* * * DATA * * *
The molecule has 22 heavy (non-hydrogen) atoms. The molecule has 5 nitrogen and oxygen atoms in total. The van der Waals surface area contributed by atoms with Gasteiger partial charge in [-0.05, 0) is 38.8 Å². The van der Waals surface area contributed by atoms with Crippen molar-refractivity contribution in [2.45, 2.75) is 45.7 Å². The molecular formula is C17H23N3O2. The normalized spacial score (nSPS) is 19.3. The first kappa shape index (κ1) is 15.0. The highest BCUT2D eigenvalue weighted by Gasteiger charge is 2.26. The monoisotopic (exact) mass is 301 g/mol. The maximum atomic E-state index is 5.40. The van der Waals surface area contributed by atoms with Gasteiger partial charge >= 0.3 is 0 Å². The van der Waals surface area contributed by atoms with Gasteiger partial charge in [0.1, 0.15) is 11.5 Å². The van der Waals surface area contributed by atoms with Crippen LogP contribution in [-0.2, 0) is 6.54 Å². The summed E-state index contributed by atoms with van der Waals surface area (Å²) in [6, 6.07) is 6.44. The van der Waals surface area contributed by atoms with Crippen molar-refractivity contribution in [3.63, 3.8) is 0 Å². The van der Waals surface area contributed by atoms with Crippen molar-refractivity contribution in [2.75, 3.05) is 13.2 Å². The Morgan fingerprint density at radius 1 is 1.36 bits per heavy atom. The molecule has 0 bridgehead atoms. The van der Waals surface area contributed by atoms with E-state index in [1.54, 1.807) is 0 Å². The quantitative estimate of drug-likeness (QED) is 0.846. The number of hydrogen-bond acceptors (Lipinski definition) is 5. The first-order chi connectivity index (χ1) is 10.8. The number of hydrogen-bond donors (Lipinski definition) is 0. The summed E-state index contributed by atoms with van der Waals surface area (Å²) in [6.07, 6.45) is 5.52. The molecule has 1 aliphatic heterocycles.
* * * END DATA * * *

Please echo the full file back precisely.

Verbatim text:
The molecule has 22 heavy (non-hydrogen) atoms. The molecule has 5 nitrogen and oxygen atoms in total. The van der Waals surface area contributed by atoms with Gasteiger partial charge in [-0.05, 0) is 38.8 Å². The van der Waals surface area contributed by atoms with Crippen molar-refractivity contribution in [2.45, 2.75) is 45.7 Å². The molecular formula is C17H23N3O2. The normalized spacial score (nSPS) is 19.3. The first kappa shape index (κ1) is 15.0. The highest BCUT2D eigenvalue weighted by Gasteiger charge is 2.26. The monoisotopic (exact) mass is 301 g/mol. The maximum atomic E-state index is 5.40. The van der Waals surface area contributed by atoms with Gasteiger partial charge >= 0.3 is 0 Å². The van der Waals surface area contributed by atoms with Gasteiger partial charge in [0.1, 0.15) is 11.5 Å². The van der Waals surface area contributed by atoms with Crippen LogP contribution in [-0.2, 0) is 6.54 Å². The summed E-state index contributed by atoms with van der Waals surface area (Å²) in [6, 6.07) is 6.44. The van der Waals surface area contributed by atoms with Crippen molar-refractivity contribution in [3.63, 3.8) is 0 Å². The van der Waals surface area contributed by atoms with Crippen molar-refractivity contribution in [2.75, 3.05) is 13.2 Å². The Morgan fingerprint density at radius 1 is 1.36 bits per heavy atom. The molecule has 0 bridgehead atoms. The van der Waals surface area contributed by atoms with E-state index in [1.54, 1.807) is 0 Å². The quantitative estimate of drug-likeness (QED) is 0.846. The number of hydrogen-bond acceptors (Lipinski definition) is 5. The first-order chi connectivity index (χ1) is 10.8. The number of hydrogen-bond donors (Lipinski definition) is 0. The summed E-state index contributed by atoms with van der Waals surface area (Å²) in [6.07, 6.45) is 5.52. The molecule has 1 aliphatic heterocycles.